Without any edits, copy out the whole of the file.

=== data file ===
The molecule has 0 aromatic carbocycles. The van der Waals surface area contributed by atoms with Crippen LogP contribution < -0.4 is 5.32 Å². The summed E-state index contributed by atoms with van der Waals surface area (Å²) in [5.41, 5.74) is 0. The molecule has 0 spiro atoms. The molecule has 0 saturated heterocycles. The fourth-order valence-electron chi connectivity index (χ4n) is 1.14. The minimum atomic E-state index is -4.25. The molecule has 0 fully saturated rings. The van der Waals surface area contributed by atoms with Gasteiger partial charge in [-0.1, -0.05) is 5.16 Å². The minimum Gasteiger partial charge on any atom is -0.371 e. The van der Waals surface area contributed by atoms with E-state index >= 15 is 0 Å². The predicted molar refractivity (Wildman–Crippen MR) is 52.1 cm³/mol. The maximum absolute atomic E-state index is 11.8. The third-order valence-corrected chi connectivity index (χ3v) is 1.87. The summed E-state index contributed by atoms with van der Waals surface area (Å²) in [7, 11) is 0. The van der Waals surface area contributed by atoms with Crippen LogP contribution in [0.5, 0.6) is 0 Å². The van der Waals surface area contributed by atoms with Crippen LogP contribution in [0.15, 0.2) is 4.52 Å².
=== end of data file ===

The molecule has 0 aromatic carbocycles. The van der Waals surface area contributed by atoms with Crippen LogP contribution < -0.4 is 5.32 Å². The summed E-state index contributed by atoms with van der Waals surface area (Å²) in [5.41, 5.74) is 0. The molecule has 0 spiro atoms. The molecule has 0 saturated heterocycles. The fourth-order valence-electron chi connectivity index (χ4n) is 1.14. The minimum atomic E-state index is -4.25. The molecule has 0 fully saturated rings. The van der Waals surface area contributed by atoms with Gasteiger partial charge in [-0.1, -0.05) is 5.16 Å². The minimum Gasteiger partial charge on any atom is -0.371 e. The van der Waals surface area contributed by atoms with E-state index >= 15 is 0 Å². The predicted molar refractivity (Wildman–Crippen MR) is 52.1 cm³/mol. The maximum absolute atomic E-state index is 11.8. The third-order valence-corrected chi connectivity index (χ3v) is 1.87. The summed E-state index contributed by atoms with van der Waals surface area (Å²) in [7, 11) is 0. The van der Waals surface area contributed by atoms with Crippen LogP contribution in [0.5, 0.6) is 0 Å². The van der Waals surface area contributed by atoms with Crippen LogP contribution in [0.15, 0.2) is 4.52 Å².